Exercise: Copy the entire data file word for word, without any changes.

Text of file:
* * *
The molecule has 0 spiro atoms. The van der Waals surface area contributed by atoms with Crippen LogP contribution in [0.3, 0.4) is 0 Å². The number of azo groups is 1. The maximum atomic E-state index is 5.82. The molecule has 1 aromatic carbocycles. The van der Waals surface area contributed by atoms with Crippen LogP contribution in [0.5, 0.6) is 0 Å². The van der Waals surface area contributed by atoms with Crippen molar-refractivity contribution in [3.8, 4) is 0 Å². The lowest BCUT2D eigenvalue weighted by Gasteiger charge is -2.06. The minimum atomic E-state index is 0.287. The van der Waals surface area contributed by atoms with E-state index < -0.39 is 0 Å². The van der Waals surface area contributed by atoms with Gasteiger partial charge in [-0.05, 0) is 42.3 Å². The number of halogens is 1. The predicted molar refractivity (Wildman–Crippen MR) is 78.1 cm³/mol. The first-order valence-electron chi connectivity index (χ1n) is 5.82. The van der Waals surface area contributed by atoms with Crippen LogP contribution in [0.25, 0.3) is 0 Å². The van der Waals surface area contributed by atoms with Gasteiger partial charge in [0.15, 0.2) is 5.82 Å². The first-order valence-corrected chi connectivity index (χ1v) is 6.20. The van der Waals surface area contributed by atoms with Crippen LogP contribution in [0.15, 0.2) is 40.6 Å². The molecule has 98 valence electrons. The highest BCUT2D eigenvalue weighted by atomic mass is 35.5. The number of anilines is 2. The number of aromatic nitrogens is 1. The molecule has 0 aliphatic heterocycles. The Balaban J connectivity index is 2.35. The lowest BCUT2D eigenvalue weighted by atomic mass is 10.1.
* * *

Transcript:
The molecule has 0 spiro atoms. The van der Waals surface area contributed by atoms with Crippen LogP contribution in [0.3, 0.4) is 0 Å². The number of azo groups is 1. The maximum atomic E-state index is 5.82. The molecule has 1 aromatic carbocycles. The van der Waals surface area contributed by atoms with Crippen LogP contribution in [0.5, 0.6) is 0 Å². The van der Waals surface area contributed by atoms with Crippen molar-refractivity contribution in [3.8, 4) is 0 Å². The lowest BCUT2D eigenvalue weighted by Gasteiger charge is -2.06. The minimum atomic E-state index is 0.287. The van der Waals surface area contributed by atoms with E-state index < -0.39 is 0 Å². The van der Waals surface area contributed by atoms with Gasteiger partial charge in [-0.05, 0) is 42.3 Å². The number of halogens is 1. The predicted molar refractivity (Wildman–Crippen MR) is 78.1 cm³/mol. The first-order valence-electron chi connectivity index (χ1n) is 5.82. The van der Waals surface area contributed by atoms with Crippen LogP contribution in [0.25, 0.3) is 0 Å². The van der Waals surface area contributed by atoms with Gasteiger partial charge in [0.15, 0.2) is 5.82 Å². The first-order valence-corrected chi connectivity index (χ1v) is 6.20. The van der Waals surface area contributed by atoms with Crippen LogP contribution in [0.15, 0.2) is 40.6 Å². The molecule has 98 valence electrons. The highest BCUT2D eigenvalue weighted by atomic mass is 35.5. The number of anilines is 2. The number of aromatic nitrogens is 1. The molecule has 0 aliphatic heterocycles. The Balaban J connectivity index is 2.35. The lowest BCUT2D eigenvalue weighted by atomic mass is 10.1.